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When someone introduces a great idea at work, people often respond in one of two ways: They get upset that they didn't think of it themselves, or they admire the person for their brilliance. If you want to strengthen work relationships and feel better in the long run, we suggest expressing the latter.

13. "YOU'RE GREAT AT TAKING INITIATIVE."

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Employees who take initiative help businesses run smoothly. Managers don't have to worry about babysitting them, and their coworkers never end up picking up their slack. Next time you go into work, find the person you know who always takes initiative and compliment them for their efforts.

14. "YOU'RE VERY CREATIVE."

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Even if your job isn't particularly inspiring, you may have coworkers who find everyday opportunities to be creative. Their creativity might shine through in the form of a sharply designed flyer, a well-written memo, or an innovative solution to the problem at hand. Sometimes people who don't work in a traditionally artistic field are rarely complimented for their creativity—you can change that.

15. "I APPRECIATE YOU TAKING RESPONSIBILITY."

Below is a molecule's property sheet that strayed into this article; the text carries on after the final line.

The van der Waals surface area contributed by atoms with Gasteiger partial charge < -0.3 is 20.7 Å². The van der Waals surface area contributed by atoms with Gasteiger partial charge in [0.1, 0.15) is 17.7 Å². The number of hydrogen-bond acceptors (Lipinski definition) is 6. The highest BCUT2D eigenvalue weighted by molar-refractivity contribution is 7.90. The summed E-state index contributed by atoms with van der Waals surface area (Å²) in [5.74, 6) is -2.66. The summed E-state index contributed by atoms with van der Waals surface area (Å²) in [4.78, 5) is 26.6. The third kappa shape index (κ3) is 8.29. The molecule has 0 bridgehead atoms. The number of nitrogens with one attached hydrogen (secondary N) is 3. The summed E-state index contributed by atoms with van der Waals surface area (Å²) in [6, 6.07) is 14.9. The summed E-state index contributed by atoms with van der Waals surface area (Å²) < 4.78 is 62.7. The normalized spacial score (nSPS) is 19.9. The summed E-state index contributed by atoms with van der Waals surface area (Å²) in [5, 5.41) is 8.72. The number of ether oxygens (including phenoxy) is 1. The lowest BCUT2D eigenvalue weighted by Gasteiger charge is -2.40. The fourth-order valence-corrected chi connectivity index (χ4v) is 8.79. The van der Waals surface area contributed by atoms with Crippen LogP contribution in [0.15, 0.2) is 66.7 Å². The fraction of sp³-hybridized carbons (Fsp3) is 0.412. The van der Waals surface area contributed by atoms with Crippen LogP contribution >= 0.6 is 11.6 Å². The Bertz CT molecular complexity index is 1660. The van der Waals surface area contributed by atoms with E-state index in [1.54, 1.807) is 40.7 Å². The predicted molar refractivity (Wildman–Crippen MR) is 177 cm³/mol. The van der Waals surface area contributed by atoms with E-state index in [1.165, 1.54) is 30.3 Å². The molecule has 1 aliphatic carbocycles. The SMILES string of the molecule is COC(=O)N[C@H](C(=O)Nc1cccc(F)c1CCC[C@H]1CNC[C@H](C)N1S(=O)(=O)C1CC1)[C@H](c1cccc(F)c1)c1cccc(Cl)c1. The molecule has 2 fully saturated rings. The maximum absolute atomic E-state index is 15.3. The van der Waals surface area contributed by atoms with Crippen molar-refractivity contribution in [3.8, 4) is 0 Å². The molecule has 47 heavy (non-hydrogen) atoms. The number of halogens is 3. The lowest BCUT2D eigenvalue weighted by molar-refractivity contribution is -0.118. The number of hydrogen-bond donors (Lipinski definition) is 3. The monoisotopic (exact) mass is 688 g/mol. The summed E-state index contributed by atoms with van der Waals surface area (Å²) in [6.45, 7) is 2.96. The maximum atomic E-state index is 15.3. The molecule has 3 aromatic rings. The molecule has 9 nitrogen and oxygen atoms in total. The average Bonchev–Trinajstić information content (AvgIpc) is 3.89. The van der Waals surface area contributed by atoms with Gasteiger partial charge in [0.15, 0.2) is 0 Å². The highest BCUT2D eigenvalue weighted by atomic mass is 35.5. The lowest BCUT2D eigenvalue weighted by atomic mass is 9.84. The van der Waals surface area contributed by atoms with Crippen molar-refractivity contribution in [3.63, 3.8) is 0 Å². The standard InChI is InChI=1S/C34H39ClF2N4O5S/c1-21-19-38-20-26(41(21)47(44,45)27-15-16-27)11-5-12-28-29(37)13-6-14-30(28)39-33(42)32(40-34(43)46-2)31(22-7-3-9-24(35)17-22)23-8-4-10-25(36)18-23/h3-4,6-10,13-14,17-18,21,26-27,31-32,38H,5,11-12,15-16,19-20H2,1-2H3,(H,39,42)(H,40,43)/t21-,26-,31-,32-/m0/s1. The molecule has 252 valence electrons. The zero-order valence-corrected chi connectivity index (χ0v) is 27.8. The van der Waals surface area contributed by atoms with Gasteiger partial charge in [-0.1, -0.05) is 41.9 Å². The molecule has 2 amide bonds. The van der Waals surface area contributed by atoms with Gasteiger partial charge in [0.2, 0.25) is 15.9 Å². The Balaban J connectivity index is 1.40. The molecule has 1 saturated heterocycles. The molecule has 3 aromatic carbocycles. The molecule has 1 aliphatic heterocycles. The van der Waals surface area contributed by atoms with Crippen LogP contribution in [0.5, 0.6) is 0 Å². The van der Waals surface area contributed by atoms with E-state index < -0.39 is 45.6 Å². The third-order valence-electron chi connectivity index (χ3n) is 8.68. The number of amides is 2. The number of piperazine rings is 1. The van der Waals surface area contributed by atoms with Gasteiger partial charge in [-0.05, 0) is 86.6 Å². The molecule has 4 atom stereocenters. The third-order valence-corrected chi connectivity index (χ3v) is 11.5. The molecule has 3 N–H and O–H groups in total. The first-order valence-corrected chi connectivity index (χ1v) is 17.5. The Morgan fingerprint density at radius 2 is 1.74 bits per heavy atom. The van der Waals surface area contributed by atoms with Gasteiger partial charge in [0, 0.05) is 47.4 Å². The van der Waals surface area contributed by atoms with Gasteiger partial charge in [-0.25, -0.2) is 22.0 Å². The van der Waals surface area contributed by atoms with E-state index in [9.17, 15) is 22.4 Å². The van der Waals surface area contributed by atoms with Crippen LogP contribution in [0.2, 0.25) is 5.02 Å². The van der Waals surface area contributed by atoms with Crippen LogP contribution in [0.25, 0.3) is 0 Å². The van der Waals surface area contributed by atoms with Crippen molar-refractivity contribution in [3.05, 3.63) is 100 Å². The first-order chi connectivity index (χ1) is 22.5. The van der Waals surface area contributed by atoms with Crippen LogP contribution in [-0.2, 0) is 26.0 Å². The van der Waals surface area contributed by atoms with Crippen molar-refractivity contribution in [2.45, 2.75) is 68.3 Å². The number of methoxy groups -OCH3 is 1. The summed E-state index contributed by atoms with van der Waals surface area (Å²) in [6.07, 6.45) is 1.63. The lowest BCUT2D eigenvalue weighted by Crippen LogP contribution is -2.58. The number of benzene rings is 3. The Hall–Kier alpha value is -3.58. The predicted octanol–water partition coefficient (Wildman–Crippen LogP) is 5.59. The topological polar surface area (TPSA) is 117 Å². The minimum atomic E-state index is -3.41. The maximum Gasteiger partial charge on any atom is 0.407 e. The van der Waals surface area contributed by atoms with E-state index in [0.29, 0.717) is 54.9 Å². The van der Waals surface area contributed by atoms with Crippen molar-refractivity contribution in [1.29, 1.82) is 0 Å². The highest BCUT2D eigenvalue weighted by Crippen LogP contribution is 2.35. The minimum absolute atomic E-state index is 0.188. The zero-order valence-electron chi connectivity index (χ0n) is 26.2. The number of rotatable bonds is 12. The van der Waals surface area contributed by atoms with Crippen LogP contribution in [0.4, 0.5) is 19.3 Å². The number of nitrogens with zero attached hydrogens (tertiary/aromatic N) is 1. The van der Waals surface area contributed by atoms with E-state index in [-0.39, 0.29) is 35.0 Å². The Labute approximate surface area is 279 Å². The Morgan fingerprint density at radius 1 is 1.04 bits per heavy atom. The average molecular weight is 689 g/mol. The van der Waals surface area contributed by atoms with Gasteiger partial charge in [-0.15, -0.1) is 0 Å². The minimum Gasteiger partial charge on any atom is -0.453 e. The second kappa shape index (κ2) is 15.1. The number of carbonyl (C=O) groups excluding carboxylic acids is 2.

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Do you know someone at work who's taken responsibility—whether for a botched performance, a failed pitch, or a missed deadline—even when they could have gotten away with keeping quiet? That's not easy to do. Recognize their actions, and they may be inclined to do it more often.

16. "YOU'RE SO FLEXIBLE."

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Sure, you can promise your coworker this is the absolute last time you'll ask them to push a meeting back a couple of days or move up a deadline by a week. Or, you can compliment them on being so flexible and thank them for working around the changes so efficiently.

17. "I LOVE YOUR CONFIDENCE."

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Confidence in the workplace is hard to ignore. It radiates from everything a person does, and when you're working on a project with such a person, it can make you feel more confident as well. Let this employee know that you appreciate their poise and self-assuredness.

18. "I APPRECIATE HOW TECH-SAVVY YOU ARE."

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Who do you turn to when your screen freezes, or when the long email you spent the last 15 minutes crafting suddenly disappears? Likely, instead of running to I.T. every time, you ask a nearby coworker who always seems to have the answers. Even if they don't share their know-how for the praise, they deserve a compliment and gratitude.

19. "YOU'RE A GREAT BAKER."